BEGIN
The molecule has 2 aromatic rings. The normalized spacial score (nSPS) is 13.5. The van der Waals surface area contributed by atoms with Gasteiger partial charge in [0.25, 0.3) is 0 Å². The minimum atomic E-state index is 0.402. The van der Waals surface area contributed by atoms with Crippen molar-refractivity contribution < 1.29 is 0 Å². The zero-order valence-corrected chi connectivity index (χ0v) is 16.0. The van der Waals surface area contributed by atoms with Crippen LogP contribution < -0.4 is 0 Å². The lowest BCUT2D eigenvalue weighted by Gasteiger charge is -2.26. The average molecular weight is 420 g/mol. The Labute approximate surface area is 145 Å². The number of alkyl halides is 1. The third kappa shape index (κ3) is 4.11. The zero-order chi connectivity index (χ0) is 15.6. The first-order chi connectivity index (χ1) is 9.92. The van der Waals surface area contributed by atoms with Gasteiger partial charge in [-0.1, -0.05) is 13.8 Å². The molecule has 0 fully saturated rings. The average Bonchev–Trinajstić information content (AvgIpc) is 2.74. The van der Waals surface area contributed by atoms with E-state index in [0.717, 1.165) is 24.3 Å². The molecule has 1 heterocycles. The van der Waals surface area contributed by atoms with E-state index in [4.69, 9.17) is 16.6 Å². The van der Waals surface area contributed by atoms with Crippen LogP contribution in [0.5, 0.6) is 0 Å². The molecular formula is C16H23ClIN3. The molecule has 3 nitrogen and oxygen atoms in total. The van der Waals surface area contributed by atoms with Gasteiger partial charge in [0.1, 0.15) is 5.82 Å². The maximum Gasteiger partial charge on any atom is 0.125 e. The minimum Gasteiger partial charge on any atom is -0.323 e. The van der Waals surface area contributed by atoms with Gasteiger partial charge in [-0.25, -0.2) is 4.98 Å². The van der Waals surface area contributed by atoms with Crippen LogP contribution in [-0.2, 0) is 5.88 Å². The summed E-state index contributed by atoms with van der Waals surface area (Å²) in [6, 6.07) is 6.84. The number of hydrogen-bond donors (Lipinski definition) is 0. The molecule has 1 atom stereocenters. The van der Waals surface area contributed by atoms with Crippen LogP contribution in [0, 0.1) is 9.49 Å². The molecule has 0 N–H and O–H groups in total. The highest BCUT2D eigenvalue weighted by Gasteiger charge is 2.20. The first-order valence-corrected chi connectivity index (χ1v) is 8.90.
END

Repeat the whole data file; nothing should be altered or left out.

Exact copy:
The molecule has 2 aromatic rings. The normalized spacial score (nSPS) is 13.5. The van der Waals surface area contributed by atoms with Gasteiger partial charge in [0.25, 0.3) is 0 Å². The minimum atomic E-state index is 0.402. The van der Waals surface area contributed by atoms with Crippen molar-refractivity contribution < 1.29 is 0 Å². The zero-order valence-corrected chi connectivity index (χ0v) is 16.0. The van der Waals surface area contributed by atoms with Crippen LogP contribution < -0.4 is 0 Å². The lowest BCUT2D eigenvalue weighted by Gasteiger charge is -2.26. The average molecular weight is 420 g/mol. The Labute approximate surface area is 145 Å². The number of alkyl halides is 1. The third kappa shape index (κ3) is 4.11. The zero-order chi connectivity index (χ0) is 15.6. The first-order chi connectivity index (χ1) is 9.92. The van der Waals surface area contributed by atoms with Gasteiger partial charge in [-0.1, -0.05) is 13.8 Å². The molecule has 0 fully saturated rings. The average Bonchev–Trinajstić information content (AvgIpc) is 2.74. The van der Waals surface area contributed by atoms with E-state index in [0.717, 1.165) is 24.3 Å². The molecule has 1 heterocycles. The van der Waals surface area contributed by atoms with E-state index in [4.69, 9.17) is 16.6 Å². The van der Waals surface area contributed by atoms with Crippen LogP contribution in [0.5, 0.6) is 0 Å². The molecular formula is C16H23ClIN3. The molecule has 3 nitrogen and oxygen atoms in total. The van der Waals surface area contributed by atoms with Gasteiger partial charge in [0.1, 0.15) is 5.82 Å². The maximum Gasteiger partial charge on any atom is 0.125 e. The minimum Gasteiger partial charge on any atom is -0.323 e. The van der Waals surface area contributed by atoms with Gasteiger partial charge in [-0.25, -0.2) is 4.98 Å². The van der Waals surface area contributed by atoms with Crippen LogP contribution in [-0.2, 0) is 5.88 Å². The summed E-state index contributed by atoms with van der Waals surface area (Å²) in [6, 6.07) is 6.84. The number of hydrogen-bond donors (Lipinski definition) is 0. The molecule has 1 atom stereocenters. The van der Waals surface area contributed by atoms with Crippen LogP contribution in [0, 0.1) is 9.49 Å². The molecule has 0 N–H and O–H groups in total. The highest BCUT2D eigenvalue weighted by Gasteiger charge is 2.20. The first-order valence-corrected chi connectivity index (χ1v) is 8.90.